Read Ruth’s obituary at Publisher’s Weekly

Ruth was offended by the content of many “survivor” books.  Would she be surprised that her book is still of consolation to others?  My copy of “Grieving” is second-hand and after I finished reading, I noticed this inscription in the cover:

September, 1995

Jen   ——

I know this is a tough time of year for you.   Maybe reading this book will help.  Let me know when we can get together for bingo, bridge, lunch or dinner.


Wow.  Ruth, who passed away in 2015, would have been pleased.




* We Will Always Remember — Two Are Better Than One

I wanted to write something about September 11, but Michelle has captured what that day was like for many of us.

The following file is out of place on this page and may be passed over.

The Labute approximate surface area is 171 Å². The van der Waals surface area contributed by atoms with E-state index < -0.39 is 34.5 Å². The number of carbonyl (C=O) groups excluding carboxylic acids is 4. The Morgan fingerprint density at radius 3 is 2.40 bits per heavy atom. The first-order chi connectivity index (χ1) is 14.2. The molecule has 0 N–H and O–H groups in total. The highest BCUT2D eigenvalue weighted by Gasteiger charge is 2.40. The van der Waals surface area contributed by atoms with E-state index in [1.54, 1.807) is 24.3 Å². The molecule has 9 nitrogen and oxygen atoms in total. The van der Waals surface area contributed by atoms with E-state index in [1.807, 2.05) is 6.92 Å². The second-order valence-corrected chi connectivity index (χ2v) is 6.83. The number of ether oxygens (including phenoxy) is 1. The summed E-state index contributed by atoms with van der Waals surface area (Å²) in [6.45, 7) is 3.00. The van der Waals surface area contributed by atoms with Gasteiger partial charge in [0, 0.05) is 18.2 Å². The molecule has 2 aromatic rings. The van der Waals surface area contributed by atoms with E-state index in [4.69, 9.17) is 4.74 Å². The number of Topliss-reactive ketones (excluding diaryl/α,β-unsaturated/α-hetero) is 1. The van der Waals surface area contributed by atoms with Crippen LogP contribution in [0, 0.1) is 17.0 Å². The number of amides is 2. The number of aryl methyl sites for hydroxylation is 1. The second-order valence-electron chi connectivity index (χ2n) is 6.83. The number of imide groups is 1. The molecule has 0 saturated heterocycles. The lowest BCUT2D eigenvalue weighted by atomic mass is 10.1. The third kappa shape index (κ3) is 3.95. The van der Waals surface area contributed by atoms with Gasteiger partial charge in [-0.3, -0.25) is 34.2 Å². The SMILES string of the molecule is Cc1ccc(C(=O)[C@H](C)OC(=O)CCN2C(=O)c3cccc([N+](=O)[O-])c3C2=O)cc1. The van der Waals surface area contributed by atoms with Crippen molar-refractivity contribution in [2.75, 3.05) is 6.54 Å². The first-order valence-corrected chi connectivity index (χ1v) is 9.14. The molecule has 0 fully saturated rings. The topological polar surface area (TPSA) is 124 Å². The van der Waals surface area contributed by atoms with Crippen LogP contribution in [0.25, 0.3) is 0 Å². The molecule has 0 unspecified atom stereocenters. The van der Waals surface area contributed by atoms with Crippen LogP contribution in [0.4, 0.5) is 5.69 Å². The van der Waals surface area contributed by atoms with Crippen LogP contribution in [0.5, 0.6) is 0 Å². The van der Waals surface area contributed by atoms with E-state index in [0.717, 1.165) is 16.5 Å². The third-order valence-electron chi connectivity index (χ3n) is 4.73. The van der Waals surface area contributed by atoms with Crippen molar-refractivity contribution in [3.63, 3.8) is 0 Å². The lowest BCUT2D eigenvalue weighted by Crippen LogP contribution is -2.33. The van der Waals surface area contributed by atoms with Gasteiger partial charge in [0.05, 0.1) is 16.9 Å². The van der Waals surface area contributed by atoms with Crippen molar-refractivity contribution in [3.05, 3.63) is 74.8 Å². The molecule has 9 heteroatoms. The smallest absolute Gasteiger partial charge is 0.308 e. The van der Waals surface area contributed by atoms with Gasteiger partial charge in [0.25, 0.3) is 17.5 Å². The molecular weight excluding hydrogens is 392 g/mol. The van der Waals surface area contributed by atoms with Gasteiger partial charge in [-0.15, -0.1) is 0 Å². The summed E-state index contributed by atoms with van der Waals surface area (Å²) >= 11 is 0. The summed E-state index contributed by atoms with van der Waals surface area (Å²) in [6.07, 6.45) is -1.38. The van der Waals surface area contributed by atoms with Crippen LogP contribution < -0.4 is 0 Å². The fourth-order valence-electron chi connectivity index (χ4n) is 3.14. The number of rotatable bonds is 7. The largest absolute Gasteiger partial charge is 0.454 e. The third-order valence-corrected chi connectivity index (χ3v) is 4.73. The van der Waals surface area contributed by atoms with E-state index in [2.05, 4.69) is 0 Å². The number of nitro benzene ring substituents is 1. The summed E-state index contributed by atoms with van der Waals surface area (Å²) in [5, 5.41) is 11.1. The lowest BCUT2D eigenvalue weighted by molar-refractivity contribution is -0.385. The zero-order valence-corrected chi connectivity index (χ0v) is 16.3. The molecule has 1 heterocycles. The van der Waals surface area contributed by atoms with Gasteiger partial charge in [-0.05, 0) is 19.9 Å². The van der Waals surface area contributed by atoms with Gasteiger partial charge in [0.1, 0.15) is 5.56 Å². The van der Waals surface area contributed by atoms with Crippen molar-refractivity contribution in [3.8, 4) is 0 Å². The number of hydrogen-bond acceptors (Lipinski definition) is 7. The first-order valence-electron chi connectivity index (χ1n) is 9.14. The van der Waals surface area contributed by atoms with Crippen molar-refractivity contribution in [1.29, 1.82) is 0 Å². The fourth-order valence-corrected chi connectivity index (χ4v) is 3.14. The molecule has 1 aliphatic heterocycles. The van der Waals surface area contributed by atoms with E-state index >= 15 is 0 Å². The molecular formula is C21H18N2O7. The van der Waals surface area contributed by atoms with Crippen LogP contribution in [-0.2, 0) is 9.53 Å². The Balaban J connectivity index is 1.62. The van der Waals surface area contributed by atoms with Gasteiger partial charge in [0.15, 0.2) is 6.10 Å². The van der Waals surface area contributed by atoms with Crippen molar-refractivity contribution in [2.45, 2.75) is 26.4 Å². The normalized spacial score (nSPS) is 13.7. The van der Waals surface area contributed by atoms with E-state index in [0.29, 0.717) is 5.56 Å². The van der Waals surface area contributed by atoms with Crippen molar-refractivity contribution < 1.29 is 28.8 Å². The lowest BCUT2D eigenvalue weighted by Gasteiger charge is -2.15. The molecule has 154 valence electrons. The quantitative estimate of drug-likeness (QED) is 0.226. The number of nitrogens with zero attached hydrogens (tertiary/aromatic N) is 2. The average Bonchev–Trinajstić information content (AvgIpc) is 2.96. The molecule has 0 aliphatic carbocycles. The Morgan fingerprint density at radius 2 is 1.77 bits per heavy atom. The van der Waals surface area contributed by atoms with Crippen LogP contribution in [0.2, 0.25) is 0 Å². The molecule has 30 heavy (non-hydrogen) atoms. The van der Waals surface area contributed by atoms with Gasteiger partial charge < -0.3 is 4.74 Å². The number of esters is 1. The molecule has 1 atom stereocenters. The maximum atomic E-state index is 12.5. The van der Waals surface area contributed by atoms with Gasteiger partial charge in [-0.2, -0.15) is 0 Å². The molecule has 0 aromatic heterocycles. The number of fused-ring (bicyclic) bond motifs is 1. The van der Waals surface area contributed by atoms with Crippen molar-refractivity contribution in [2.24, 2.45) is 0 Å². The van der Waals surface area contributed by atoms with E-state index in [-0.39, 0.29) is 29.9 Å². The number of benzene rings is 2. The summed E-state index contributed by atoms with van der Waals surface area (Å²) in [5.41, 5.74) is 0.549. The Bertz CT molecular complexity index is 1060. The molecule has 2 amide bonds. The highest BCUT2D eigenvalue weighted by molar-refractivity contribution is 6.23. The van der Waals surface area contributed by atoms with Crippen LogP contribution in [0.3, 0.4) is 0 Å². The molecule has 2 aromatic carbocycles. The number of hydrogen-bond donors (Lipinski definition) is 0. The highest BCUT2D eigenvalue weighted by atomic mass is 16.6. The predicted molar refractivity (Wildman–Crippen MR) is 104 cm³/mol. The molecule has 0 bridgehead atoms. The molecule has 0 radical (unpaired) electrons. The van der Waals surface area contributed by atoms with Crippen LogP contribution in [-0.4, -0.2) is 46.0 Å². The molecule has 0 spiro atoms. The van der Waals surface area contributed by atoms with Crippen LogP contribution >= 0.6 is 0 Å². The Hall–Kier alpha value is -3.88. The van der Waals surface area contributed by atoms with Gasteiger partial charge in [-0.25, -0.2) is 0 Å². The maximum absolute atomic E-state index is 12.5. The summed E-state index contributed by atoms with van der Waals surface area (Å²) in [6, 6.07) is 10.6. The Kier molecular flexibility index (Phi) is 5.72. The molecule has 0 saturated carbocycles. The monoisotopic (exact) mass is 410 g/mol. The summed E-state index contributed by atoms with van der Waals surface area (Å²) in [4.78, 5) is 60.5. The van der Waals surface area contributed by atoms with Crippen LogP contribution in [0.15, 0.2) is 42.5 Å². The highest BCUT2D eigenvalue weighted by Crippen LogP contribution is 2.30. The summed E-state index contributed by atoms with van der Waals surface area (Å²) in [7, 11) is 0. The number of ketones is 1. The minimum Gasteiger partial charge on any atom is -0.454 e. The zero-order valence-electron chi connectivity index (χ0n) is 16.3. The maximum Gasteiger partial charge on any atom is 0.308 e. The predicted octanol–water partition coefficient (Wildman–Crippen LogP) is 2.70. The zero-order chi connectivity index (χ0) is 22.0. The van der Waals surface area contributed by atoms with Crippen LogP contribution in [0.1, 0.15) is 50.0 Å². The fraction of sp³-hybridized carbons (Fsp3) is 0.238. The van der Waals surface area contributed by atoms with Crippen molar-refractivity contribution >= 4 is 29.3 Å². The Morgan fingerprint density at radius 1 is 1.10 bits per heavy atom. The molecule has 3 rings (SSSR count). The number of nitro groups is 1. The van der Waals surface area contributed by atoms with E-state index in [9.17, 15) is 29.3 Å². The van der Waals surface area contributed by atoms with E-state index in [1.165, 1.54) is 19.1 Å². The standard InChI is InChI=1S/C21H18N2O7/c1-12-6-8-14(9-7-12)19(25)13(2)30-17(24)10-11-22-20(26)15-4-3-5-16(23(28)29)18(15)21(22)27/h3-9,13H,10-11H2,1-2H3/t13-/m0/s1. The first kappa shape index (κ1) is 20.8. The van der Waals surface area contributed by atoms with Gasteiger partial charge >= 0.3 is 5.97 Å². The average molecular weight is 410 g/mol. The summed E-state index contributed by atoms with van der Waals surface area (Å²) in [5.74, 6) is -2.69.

I don’t want to cry today, but I’m sure I will before the end of this post. Our lives are different today as change is inevitable, but you know that’s not what I mean. You remember — just like I do, what changed the way we live in the land of the free and the […]

via We Will Always Remember — Two Are Better Than One

* 15 Things That Don’t Require Qualifications or Talent


The testing systems in the US and UK share some unfavorable effects. Suzi recalls the fear and dread they can evoke but focuses primarily on 15 life skills that seem more predictive of success in the Real World. They are in the realm of EQ, social skills, and character traits. It’s a list worth reading!


Suzie Speaks

imageWith the impending GCSE results due out tomorrow, the topic was already trending in the early hours of this morning on Twitter with thousands of teenagers anxiously waiting to see how they had fared, many of them already dismayed at the fact that grade boundaries for certain subjects had been raised… again.